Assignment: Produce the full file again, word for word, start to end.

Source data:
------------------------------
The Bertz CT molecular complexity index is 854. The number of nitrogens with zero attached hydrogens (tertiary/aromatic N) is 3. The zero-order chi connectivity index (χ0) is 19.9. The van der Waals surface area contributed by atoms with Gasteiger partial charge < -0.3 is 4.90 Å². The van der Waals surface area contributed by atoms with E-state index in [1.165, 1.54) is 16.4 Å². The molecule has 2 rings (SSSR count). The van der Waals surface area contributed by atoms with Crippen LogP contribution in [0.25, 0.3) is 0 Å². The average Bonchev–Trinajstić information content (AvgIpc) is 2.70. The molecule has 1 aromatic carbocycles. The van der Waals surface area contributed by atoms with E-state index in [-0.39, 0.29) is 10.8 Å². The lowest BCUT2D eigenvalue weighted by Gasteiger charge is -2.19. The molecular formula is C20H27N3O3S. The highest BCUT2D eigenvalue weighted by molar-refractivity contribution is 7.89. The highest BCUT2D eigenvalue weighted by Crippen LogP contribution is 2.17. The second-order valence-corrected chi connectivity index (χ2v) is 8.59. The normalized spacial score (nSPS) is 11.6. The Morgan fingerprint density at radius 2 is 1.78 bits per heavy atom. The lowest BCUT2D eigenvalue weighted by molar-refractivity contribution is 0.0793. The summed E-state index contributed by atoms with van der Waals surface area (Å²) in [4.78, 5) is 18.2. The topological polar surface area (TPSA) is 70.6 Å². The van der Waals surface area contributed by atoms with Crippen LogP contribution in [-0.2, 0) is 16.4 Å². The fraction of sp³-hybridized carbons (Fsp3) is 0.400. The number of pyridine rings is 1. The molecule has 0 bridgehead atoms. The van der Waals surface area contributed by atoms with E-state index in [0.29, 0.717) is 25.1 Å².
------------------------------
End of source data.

The Bertz CT molecular complexity index is 854. The number of nitrogens with zero attached hydrogens (tertiary/aromatic N) is 3. The zero-order chi connectivity index (χ0) is 19.9. The van der Waals surface area contributed by atoms with Gasteiger partial charge < -0.3 is 4.90 Å². The van der Waals surface area contributed by atoms with E-state index in [1.165, 1.54) is 16.4 Å². The molecule has 2 rings (SSSR count). The van der Waals surface area contributed by atoms with Crippen LogP contribution in [0.25, 0.3) is 0 Å². The average Bonchev–Trinajstić information content (AvgIpc) is 2.70. The molecule has 1 aromatic carbocycles. The van der Waals surface area contributed by atoms with E-state index in [-0.39, 0.29) is 10.8 Å². The lowest BCUT2D eigenvalue weighted by Gasteiger charge is -2.19. The molecular formula is C20H27N3O3S. The highest BCUT2D eigenvalue weighted by molar-refractivity contribution is 7.89. The highest BCUT2D eigenvalue weighted by Crippen LogP contribution is 2.17. The second-order valence-corrected chi connectivity index (χ2v) is 8.59. The normalized spacial score (nSPS) is 11.6. The Morgan fingerprint density at radius 2 is 1.78 bits per heavy atom. The lowest BCUT2D eigenvalue weighted by molar-refractivity contribution is 0.0793. The summed E-state index contributed by atoms with van der Waals surface area (Å²) in [4.78, 5) is 18.2. The topological polar surface area (TPSA) is 70.6 Å². The van der Waals surface area contributed by atoms with Crippen LogP contribution in [-0.2, 0) is 16.4 Å². The fraction of sp³-hybridized carbons (Fsp3) is 0.400. The number of pyridine rings is 1. The molecule has 0 bridgehead atoms. The van der Waals surface area contributed by atoms with E-state index in [0.29, 0.717) is 25.1 Å².